The Good Home

Author Dennis Wedlick Celebrates the Highly Personal Expressions of the American Dream Home

New York, NY – April 2001 – For Dennis Wedlick the leap from architect to author wasn’t such a big one to make. With the launch of his first design book in May 2001, The Good Home, Wedlick beautifully illustrates how the design of one’s home can be a process of empowerment, rather than a series of compromises. Having worked as an architect for the past 16 years, Wedlick had the opportunity to create ideal homes for many individual clients, as well as to design Dream Houses for publications such as Country Home and Life Magazine. Through this experience, he was able to research and test virtually every desired feature to create an ideal home.

To do this, Wedlick created a simple tool – the Wish List. Wedlick asks each of his clients to create a comprehensive list of things they want in a house, leaving nothing out. “I ask people to suspend all judgment about cost, attainability or significance, and for partners to make individual lists to avoid feeling pressured to make concessions or compromises.” Over the years, Wedlick collected dozens and dozens of lists from his individual clients, as well as from the editors and staff members at magazines that asked him to design their annual dream homes for publication. From these lists, he began to see certain patterns emerge. To his surprise, very few people wrote about the practical needs of modern life – cars, TVs, computers. Instead, they struggled to describe their own romantic visions of the ideal residence.

Putting It Into Words

It was this realization that became the genesis of The Good Home. “People yearned to discuss picturesque concepts, but did not know how to articulate their idea. This is what the book provides – an emotional language that demystifies the process and allows for more effective dialogue,” explains Wedlick.

The book is not an architect’s monograph, but an illustration of important ideas and techniques. It features over 230 pages of interior and exterior design elements and architectural concepts conveyed through beautiful photography and expressive text that brings to light the difference between a house and a home. “Many people in this country are well-housed, but to me, a “good home” is one that is imbued with soul; it arouses emotion and is intensely personal to its inhabitants.”

What Makes a Home “Good”

The book identifies the most sought after picturesque interior and exterior characteristics for today’s ideal home. Says the author: “People are seeking houses that are unique, playful, and expressive, but the today’s housing market offers too many cookie cutter solutions that are cold, cavernous and uninviting.” Wedlick identifies the essential design elements that repeatedly turn up on people’s wish list and labels them with appropriate architectural terms. The terms are accompanied with interior and exterior photography that beautifully illustrates how the elements can be used to create romance, drama, comfort and even whimsy.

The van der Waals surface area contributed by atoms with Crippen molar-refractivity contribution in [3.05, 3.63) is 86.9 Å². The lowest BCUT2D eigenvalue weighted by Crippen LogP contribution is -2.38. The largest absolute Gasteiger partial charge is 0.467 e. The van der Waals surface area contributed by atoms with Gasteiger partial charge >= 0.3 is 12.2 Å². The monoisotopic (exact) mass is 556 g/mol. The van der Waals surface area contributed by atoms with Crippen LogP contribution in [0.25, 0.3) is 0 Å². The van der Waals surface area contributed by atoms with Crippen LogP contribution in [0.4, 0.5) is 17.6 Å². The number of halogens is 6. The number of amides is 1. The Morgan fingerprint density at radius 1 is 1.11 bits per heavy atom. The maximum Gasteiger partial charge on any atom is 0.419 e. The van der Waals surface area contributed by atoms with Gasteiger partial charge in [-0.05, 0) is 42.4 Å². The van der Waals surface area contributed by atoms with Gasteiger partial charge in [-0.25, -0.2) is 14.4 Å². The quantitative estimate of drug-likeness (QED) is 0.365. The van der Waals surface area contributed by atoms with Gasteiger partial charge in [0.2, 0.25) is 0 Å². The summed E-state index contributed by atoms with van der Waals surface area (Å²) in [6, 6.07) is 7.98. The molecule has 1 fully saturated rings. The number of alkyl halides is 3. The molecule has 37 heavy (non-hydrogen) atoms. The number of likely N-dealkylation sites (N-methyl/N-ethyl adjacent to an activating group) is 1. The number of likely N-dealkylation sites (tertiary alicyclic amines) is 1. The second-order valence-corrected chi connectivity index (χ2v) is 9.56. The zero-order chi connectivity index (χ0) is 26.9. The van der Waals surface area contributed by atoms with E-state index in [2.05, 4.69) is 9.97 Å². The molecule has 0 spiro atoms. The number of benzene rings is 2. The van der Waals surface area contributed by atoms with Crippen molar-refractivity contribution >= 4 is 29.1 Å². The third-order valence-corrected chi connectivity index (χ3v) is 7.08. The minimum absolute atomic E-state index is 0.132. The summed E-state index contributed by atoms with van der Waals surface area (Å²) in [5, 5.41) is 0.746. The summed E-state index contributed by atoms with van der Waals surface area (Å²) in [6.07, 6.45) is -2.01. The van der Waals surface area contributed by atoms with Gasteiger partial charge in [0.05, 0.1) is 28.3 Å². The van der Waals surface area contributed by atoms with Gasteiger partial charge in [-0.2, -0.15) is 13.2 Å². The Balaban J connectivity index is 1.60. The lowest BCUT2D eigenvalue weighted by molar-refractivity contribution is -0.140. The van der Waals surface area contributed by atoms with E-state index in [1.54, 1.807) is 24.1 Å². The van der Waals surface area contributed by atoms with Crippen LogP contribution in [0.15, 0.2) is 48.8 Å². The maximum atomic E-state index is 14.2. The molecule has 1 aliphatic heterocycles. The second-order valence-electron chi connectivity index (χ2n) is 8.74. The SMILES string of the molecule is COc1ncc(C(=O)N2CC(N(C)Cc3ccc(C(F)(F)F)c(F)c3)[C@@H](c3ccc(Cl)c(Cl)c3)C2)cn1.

The Interiors section begins with a discussion of Picturesque Techniques and Picturesque Details. Wedlick discusses five essential techniques – enfilade, focal points, transparency, shaped spaces and enticing stairs that can be combined with a few simple details to make the ordinary become sublime. From a country cottage to a ranch house to a New York loft, Wedlick’s message is simple: “A house should be expressive of not only our lifestyle, but also our sentiments and our personalities.”

With the Exteriors section of the book, Wedlick once again illustrates two key topics: Picturesque Elements and Picturesque Compositions. To create an expressive exterior, Wedlick focuses on six elements: roofscapes, dormers, columns, entryways, fenestration, and surfaces and shadows. Combined, these features create the overall composition of the home, the culmination of his picturesque approach. Again, Wedlick uses a wide and diverse range of homes to articulate his theory of expressive architecture. Whether the discussion is focusing on the renovation of an old home, new additions to an old structure or starting fresh from the ground up, he carefully guides the reader through each home, without ever sounding patronizing or pedantic. “There are enough things out there to read that are meant to be purely aspirational. But to me, having a “good home” is something that should be accessible to everyone, because it doesn’t come from size, number of rooms, grandness or monetary value. It comes from finding a way to allow your home to reflect you and your dreams,” says Wedlick. The Good Home promises to bring the reader one step closer to that worthy goal.

Dennis Wedlick owns a professional architecture firm in New York City. His work has been published in top design magazines such as Elle Decor, Metropolitan Home, Architectural Digest, and The New York Times House & Home section among others. Over the last five years he has been sought after to design Dream Houses for several leading national publications, including the 1995 Life Magazine Dream House, the 1996 Country Home Scandinavian Showhouse for the 21st Century, and the 1998 Country Home Liberty House at the World Financial Centre.